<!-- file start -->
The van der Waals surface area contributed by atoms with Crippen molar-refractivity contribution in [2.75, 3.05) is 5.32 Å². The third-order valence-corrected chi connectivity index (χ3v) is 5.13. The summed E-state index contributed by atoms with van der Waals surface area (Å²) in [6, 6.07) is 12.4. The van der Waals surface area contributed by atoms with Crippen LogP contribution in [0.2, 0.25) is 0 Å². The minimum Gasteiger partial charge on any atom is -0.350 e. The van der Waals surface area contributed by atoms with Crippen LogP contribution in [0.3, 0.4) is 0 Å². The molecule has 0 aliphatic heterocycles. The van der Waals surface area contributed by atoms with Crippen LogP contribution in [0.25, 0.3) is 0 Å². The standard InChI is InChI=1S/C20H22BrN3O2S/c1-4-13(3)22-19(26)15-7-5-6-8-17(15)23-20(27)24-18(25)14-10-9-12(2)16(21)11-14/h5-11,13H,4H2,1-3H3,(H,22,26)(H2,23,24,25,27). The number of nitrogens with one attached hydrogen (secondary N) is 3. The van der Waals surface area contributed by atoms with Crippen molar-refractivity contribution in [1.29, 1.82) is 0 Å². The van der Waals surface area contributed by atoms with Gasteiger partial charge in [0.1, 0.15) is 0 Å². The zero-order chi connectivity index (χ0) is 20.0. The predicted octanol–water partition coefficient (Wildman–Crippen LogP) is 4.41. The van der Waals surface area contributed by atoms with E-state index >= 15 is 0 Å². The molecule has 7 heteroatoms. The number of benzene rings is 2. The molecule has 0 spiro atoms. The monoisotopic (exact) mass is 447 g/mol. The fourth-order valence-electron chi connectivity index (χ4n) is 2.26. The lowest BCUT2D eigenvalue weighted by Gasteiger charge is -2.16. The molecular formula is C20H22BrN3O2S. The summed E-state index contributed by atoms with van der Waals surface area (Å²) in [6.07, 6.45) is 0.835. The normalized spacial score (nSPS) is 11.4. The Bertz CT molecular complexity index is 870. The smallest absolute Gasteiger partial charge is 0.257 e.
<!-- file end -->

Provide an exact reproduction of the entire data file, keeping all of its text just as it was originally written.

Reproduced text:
The van der Waals surface area contributed by atoms with Crippen molar-refractivity contribution in [2.75, 3.05) is 5.32 Å². The third-order valence-corrected chi connectivity index (χ3v) is 5.13. The summed E-state index contributed by atoms with van der Waals surface area (Å²) in [6, 6.07) is 12.4. The van der Waals surface area contributed by atoms with Crippen LogP contribution in [0.2, 0.25) is 0 Å². The minimum Gasteiger partial charge on any atom is -0.350 e. The van der Waals surface area contributed by atoms with Crippen LogP contribution in [0.3, 0.4) is 0 Å². The molecule has 0 aliphatic heterocycles. The van der Waals surface area contributed by atoms with Crippen LogP contribution in [0.25, 0.3) is 0 Å². The standard InChI is InChI=1S/C20H22BrN3O2S/c1-4-13(3)22-19(26)15-7-5-6-8-17(15)23-20(27)24-18(25)14-10-9-12(2)16(21)11-14/h5-11,13H,4H2,1-3H3,(H,22,26)(H2,23,24,25,27). The number of nitrogens with one attached hydrogen (secondary N) is 3. The van der Waals surface area contributed by atoms with Crippen molar-refractivity contribution in [1.29, 1.82) is 0 Å². The van der Waals surface area contributed by atoms with Gasteiger partial charge in [0.1, 0.15) is 0 Å². The zero-order chi connectivity index (χ0) is 20.0. The predicted octanol–water partition coefficient (Wildman–Crippen LogP) is 4.41. The van der Waals surface area contributed by atoms with E-state index >= 15 is 0 Å². The molecule has 7 heteroatoms. The number of benzene rings is 2. The molecule has 0 spiro atoms. The monoisotopic (exact) mass is 447 g/mol. The fourth-order valence-electron chi connectivity index (χ4n) is 2.26. The lowest BCUT2D eigenvalue weighted by Gasteiger charge is -2.16. The molecular formula is C20H22BrN3O2S. The summed E-state index contributed by atoms with van der Waals surface area (Å²) in [6.07, 6.45) is 0.835. The normalized spacial score (nSPS) is 11.4. The Bertz CT molecular complexity index is 870. The smallest absolute Gasteiger partial charge is 0.257 e.